UI/UX DESIGN

Pixel-perfect renderings of the final product's appearance—colors, typography, imagery—as well as icon design, digital illustration, and graphic/visual design.

LAYOUT GRAPHICS

All types of advertising and Offset printing designs , color separation and prepress, indoor/outdoor posters

INFORMATION ARCHITECT

Digital and sketched diagrams and documents, crafting information—through visuals and succinct writing—to make it easy to understand and interesting to peruse.

E-Learning consulting

Define several factors in deciding if a topic will work well for e-Learning delivery and Describe several issues faced in migrating a face-to-face course to e-Learning delivery with Meeting a requirement by a significant customer.

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A way to get your successful design

The brand identity design process.

Every designer has his or her own process, and it is rarely linear, but in general this is how the branding process is completed, which can be used as a guide to establish your own.

Design brief.

Conduct a questionnaire or interview with the client to get the design brief.

Research

Conduct research focused on the industry itself, its history, and its competitors.

Reference

Conduct research into logo designs that have been successful and current styles and trends that are related to the design brief.

Sketching and conceptualising

Develop the logo concepts around the brief and research.

Reflection

Take breaks throughout the design process. This allows your ideas to mature and lets you get renewed enthusiasm. Receive feedback.

Presentation

Choose to present only a select few logos to the client or a whole collection. Get feedback and repeat until completed.

Recent Portfolio

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Knowledge Base Area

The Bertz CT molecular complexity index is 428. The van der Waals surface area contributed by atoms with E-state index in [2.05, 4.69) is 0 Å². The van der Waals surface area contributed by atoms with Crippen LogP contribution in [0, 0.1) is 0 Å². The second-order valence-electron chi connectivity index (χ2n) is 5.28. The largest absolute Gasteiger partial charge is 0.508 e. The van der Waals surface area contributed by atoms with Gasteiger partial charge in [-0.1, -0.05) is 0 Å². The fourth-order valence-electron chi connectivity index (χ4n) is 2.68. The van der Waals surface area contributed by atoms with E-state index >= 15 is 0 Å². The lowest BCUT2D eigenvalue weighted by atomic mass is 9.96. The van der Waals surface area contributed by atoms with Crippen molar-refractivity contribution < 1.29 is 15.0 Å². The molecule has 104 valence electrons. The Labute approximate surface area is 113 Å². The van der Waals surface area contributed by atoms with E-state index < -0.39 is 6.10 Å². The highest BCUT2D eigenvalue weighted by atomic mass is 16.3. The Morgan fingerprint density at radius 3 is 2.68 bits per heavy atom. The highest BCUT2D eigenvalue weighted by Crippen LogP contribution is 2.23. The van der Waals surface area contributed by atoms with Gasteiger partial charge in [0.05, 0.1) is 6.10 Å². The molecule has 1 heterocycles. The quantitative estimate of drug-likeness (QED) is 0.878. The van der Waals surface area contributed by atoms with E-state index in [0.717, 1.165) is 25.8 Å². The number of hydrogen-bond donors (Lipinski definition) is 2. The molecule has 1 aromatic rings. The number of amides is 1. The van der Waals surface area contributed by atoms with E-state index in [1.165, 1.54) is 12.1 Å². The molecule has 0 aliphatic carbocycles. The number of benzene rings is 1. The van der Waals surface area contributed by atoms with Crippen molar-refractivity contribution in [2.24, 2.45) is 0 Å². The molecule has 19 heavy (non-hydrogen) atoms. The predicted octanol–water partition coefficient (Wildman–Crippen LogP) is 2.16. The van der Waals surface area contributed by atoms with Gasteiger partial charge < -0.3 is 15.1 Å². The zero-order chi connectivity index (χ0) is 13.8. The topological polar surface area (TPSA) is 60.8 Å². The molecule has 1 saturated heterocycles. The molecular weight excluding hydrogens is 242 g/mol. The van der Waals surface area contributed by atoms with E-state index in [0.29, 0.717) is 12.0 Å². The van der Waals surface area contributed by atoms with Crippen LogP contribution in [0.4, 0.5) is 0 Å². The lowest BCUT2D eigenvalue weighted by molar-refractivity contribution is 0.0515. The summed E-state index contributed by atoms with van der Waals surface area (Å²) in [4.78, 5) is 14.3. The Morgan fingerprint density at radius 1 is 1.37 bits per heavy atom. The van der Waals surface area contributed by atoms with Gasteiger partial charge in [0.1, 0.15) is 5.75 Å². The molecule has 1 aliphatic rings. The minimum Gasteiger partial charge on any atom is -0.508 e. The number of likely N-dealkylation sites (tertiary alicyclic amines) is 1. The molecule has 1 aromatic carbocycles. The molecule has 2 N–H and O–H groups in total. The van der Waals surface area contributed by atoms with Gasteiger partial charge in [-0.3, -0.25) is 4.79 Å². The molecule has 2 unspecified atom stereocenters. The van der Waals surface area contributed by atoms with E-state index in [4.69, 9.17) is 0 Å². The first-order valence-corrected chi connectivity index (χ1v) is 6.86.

Auto-entrepreneur motivated and energetic senior level interactive UX/UI designer and multimedia System Analyst, with a unique blend of design, develop and technology skills. Extremely creative with more than 10 years' experience in E-Learning specialization and interactive multimedia development. Starting with multimedia technology then theoretical and practical designs and E-Learning development.

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My Resume

UX/UI designer - Multimedia System Analyst  Kareem Ibrahim Website: www.kareeem.com

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"How much?" is the single most frequently asked question and it cannot be easily answered because every company has different needs and expectations.

You have to take a number of factors into consideration when designing a logo/brand identity, such as how many concepts need to be presented, how many revisions will be needed, how much research is required, how big the business is and so on. The best approach is to draw up a customized quote for each client and to do this you should learn how to price your designs, which is another topic in itself "How Much Should I Charge".

Being smart in determining what you should charge for your work will hopefully allow you to 'work less, charge more' in the future."

By knowing what other brands have succeeded in and why they have succeeded gives you great insight and you can apply that attained knowledge to your own work.